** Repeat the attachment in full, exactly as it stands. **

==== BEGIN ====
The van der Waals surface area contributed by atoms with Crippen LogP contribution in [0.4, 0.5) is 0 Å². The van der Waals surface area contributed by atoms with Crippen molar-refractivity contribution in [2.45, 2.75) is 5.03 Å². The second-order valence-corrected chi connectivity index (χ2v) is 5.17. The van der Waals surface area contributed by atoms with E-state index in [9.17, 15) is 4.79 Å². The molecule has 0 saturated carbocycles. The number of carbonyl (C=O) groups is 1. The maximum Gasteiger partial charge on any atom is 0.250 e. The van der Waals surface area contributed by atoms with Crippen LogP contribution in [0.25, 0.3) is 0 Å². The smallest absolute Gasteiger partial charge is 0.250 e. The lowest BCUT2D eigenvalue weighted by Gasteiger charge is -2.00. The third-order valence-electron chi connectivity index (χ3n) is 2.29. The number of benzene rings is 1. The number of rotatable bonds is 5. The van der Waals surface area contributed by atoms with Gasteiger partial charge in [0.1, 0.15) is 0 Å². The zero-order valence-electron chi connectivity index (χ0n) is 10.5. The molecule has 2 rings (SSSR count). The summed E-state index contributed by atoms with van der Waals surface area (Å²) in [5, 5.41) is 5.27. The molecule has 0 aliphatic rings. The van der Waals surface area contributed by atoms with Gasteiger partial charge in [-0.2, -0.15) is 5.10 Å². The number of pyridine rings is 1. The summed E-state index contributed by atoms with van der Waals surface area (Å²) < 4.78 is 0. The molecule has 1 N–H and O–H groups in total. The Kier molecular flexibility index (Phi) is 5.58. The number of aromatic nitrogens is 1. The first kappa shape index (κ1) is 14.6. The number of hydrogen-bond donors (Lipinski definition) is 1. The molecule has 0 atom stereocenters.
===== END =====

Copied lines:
The van der Waals surface area contributed by atoms with Crippen LogP contribution in [0.4, 0.5) is 0 Å². The van der Waals surface area contributed by atoms with Crippen molar-refractivity contribution in [2.45, 2.75) is 5.03 Å². The second-order valence-corrected chi connectivity index (χ2v) is 5.17. The van der Waals surface area contributed by atoms with E-state index in [9.17, 15) is 4.79 Å². The molecule has 0 saturated carbocycles. The number of carbonyl (C=O) groups is 1. The maximum Gasteiger partial charge on any atom is 0.250 e. The van der Waals surface area contributed by atoms with Crippen LogP contribution in [0.25, 0.3) is 0 Å². The smallest absolute Gasteiger partial charge is 0.250 e. The lowest BCUT2D eigenvalue weighted by Gasteiger charge is -2.00. The third-order valence-electron chi connectivity index (χ3n) is 2.29. The number of benzene rings is 1. The number of rotatable bonds is 5. The van der Waals surface area contributed by atoms with Gasteiger partial charge in [0.1, 0.15) is 0 Å². The zero-order valence-electron chi connectivity index (χ0n) is 10.5. The molecule has 2 rings (SSSR count). The summed E-state index contributed by atoms with van der Waals surface area (Å²) in [5, 5.41) is 5.27. The molecule has 0 aliphatic rings. The van der Waals surface area contributed by atoms with Gasteiger partial charge in [-0.2, -0.15) is 5.10 Å². The number of pyridine rings is 1. The summed E-state index contributed by atoms with van der Waals surface area (Å²) < 4.78 is 0. The molecule has 1 N–H and O–H groups in total. The Kier molecular flexibility index (Phi) is 5.58. The number of aromatic nitrogens is 1. The first kappa shape index (κ1) is 14.6. The number of hydrogen-bond donors (Lipinski definition) is 1. The molecule has 0 atom stereocenters.